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Sublingual latex immunotherapy

Eleonora Nucera, Simona Mezzacappa, Alessandro Buonomo, Michele Centrone, Angela Rizzi, Paolo Francesco Manicone, Giampiero Patriarca, Arianna Aruanno, Domenico Schiavino
Introduction: The only etiological and decisive therapy, able to influence the natural history of latex allergy is the specific desensitization. Aim: To verify the clinical efficacy and immunological changes determined by latex sublingual immunotherapy in allergic patients who underwent this treatment for at least 3 years. Material and methods: We enrolled 76 patients (16 males and 60 females, mean age 34 years old) with evidence of a natural rubber latex allergy...
April 2018: Postȩpy Dermatologii i Alergologii
Désirée Larenas-Linnemann, Jorge A Luna-Pech
PURPOSE OF REVIEW: Allergen immunotherapy (AIT) is a well recognized and extensively studied therapeutic intervention for some allergic diseases. Every year new systematic reviews and meta-analysis provide the most powerful source of evidence to orient decision making on prevention or efficacy of AIT. We here discuss systematic reviews and meta-analyses on AIT (published January 2017 to February 2018). RECENT FINDINGS: We identified 4 systematic reviews and 10 meta-analyses...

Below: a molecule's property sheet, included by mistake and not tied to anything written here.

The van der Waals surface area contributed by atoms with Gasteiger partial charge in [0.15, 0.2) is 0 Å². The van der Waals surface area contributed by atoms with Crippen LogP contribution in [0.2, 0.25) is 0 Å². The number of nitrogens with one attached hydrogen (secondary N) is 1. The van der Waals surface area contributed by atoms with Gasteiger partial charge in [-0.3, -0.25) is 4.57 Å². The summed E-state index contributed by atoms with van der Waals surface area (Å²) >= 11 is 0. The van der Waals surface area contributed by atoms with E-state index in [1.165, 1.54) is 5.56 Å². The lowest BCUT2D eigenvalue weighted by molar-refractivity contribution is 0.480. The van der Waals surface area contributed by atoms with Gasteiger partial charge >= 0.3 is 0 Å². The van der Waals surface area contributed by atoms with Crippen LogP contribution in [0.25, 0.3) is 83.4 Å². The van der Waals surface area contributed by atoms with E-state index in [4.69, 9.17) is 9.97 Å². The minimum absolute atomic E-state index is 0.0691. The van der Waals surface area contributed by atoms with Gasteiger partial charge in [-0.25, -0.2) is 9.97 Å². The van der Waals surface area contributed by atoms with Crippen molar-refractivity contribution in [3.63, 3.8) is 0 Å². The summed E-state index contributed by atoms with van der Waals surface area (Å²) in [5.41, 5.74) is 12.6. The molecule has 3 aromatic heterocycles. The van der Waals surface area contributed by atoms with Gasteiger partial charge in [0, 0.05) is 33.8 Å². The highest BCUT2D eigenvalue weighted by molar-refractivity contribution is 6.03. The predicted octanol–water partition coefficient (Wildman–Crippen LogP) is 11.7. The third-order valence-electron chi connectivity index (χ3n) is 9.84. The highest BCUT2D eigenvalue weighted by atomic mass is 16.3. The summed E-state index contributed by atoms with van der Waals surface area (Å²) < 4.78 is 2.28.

June 2018: Current Opinion in Allergy and Clinical Immunology
Kannan Sridharan, Gowri Sivaramakrishnan
Latex allergy (LA) is a commonly observed entity for which sublingual immunotherapy (SLIT) has been shown to be effective in many small randomized clinical trials. The present study was conducted with an aim of systematically reviewing the existing literature on the efficacy and safety of SLIT in patients with LA and to apply the principles of meta-analysis. A search for randomized controlled trials with appropriate search strategy in PubMed and CENTRAL was conducted. Studies with documented clinical history of LA and SLIT administered in any dose, duration and regimen compared with placebo were included...
November 2017: Journal of Dermatological Treatment
Montserrat Fernández-Rivas
Fruit and vegetable allergies are the most prevalent food allergies in adolescents and adults. The identification of the allergens involved and the elucidation of their intrinsic properties and cross-reactivity patterns has helped in the understanding of the mechanisms of sensitisation and how the allergen profiles determine the different phenotypes. The most frequent yet contrasting fruit and vegetable allergies are pollen-food syndrome (PFS) and lipid transfer protein (LTP) syndrome. In PFS, fruit and vegetable allergies result from a primary sensitisation to labile pollen allergens, such as Bet v 1 or profilin, and the resulting phenotype is mainly mild, consisting of local oropharyngeal reactions...